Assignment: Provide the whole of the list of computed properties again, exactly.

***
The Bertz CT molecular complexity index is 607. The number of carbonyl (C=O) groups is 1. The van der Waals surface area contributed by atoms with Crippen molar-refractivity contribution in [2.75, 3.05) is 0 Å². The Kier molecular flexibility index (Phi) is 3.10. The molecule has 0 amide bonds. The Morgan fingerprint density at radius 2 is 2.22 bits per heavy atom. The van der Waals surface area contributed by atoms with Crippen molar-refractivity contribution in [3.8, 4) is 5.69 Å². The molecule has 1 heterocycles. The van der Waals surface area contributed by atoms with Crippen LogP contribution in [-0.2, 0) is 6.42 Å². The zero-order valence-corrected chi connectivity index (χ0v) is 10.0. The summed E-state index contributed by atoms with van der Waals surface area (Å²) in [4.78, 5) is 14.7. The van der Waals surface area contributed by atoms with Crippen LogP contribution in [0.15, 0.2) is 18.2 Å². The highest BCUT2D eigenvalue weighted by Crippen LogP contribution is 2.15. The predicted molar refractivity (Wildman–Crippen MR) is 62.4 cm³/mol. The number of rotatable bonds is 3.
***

The Bertz CT molecular complexity index is 607. The number of carbonyl (C=O) groups is 1. The van der Waals surface area contributed by atoms with Crippen molar-refractivity contribution in [2.75, 3.05) is 0 Å². The Kier molecular flexibility index (Phi) is 3.10. The molecule has 0 amide bonds. The Morgan fingerprint density at radius 2 is 2.22 bits per heavy atom. The van der Waals surface area contributed by atoms with Crippen molar-refractivity contribution in [3.8, 4) is 5.69 Å². The molecule has 1 heterocycles. The van der Waals surface area contributed by atoms with Crippen LogP contribution in [-0.2, 0) is 6.42 Å². The zero-order valence-corrected chi connectivity index (χ0v) is 10.0. The summed E-state index contributed by atoms with van der Waals surface area (Å²) in [4.78, 5) is 14.7. The van der Waals surface area contributed by atoms with Crippen LogP contribution in [0.15, 0.2) is 18.2 Å². The highest BCUT2D eigenvalue weighted by Crippen LogP contribution is 2.15. The predicted molar refractivity (Wildman–Crippen MR) is 62.4 cm³/mol. The number of rotatable bonds is 3.